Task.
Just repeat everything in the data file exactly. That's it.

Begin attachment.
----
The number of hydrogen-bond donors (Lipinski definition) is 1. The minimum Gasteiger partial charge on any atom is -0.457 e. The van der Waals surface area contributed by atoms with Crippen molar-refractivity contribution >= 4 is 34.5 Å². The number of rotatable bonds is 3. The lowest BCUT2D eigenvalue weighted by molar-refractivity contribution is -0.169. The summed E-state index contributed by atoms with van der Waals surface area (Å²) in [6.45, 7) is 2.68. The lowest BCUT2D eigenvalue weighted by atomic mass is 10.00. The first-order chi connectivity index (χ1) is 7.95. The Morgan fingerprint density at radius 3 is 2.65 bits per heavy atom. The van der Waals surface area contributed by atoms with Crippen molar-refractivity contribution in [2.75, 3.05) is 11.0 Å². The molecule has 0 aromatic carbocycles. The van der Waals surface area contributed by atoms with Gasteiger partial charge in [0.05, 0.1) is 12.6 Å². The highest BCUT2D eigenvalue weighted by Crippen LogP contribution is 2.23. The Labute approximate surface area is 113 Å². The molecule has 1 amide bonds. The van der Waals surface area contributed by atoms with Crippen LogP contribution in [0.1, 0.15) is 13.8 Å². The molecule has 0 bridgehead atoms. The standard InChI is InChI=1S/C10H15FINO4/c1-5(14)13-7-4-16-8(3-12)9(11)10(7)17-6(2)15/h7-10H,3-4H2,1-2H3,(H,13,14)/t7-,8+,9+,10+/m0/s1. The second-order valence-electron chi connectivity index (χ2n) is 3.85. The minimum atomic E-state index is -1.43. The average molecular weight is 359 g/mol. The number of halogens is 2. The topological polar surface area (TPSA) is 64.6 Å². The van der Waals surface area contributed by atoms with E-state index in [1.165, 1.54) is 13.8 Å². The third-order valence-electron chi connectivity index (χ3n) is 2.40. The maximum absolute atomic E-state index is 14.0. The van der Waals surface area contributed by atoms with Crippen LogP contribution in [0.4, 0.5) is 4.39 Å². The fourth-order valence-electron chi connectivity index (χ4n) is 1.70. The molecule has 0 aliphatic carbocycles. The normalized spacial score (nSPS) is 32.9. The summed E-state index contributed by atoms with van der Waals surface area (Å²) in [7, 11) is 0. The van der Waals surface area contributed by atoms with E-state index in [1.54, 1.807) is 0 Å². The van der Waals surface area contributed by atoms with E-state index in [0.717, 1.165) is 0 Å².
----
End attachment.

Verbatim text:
The number of hydrogen-bond donors (Lipinski definition) is 1. The minimum Gasteiger partial charge on any atom is -0.457 e. The van der Waals surface area contributed by atoms with Crippen molar-refractivity contribution >= 4 is 34.5 Å². The number of rotatable bonds is 3. The lowest BCUT2D eigenvalue weighted by molar-refractivity contribution is -0.169. The summed E-state index contributed by atoms with van der Waals surface area (Å²) in [6.45, 7) is 2.68. The lowest BCUT2D eigenvalue weighted by atomic mass is 10.00. The first-order chi connectivity index (χ1) is 7.95. The Morgan fingerprint density at radius 3 is 2.65 bits per heavy atom. The van der Waals surface area contributed by atoms with Crippen molar-refractivity contribution in [2.75, 3.05) is 11.0 Å². The molecule has 0 aromatic carbocycles. The van der Waals surface area contributed by atoms with Gasteiger partial charge in [0.05, 0.1) is 12.6 Å². The highest BCUT2D eigenvalue weighted by Crippen LogP contribution is 2.23. The Labute approximate surface area is 113 Å². The molecule has 1 amide bonds. The van der Waals surface area contributed by atoms with Crippen LogP contribution in [0.1, 0.15) is 13.8 Å². The molecule has 0 bridgehead atoms. The standard InChI is InChI=1S/C10H15FINO4/c1-5(14)13-7-4-16-8(3-12)9(11)10(7)17-6(2)15/h7-10H,3-4H2,1-2H3,(H,13,14)/t7-,8+,9+,10+/m0/s1. The second-order valence-electron chi connectivity index (χ2n) is 3.85. The minimum atomic E-state index is -1.43. The average molecular weight is 359 g/mol. The number of halogens is 2. The topological polar surface area (TPSA) is 64.6 Å². The van der Waals surface area contributed by atoms with E-state index in [1.165, 1.54) is 13.8 Å². The third-order valence-electron chi connectivity index (χ3n) is 2.40. The maximum absolute atomic E-state index is 14.0. The van der Waals surface area contributed by atoms with Crippen LogP contribution in [0.4, 0.5) is 4.39 Å². The fourth-order valence-electron chi connectivity index (χ4n) is 1.70. The molecule has 0 aliphatic carbocycles. The normalized spacial score (nSPS) is 32.9. The summed E-state index contributed by atoms with van der Waals surface area (Å²) in [7, 11) is 0. The van der Waals surface area contributed by atoms with E-state index in [1.54, 1.807) is 0 Å². The van der Waals surface area contributed by atoms with E-state index in [0.717, 1.165) is 0 Å².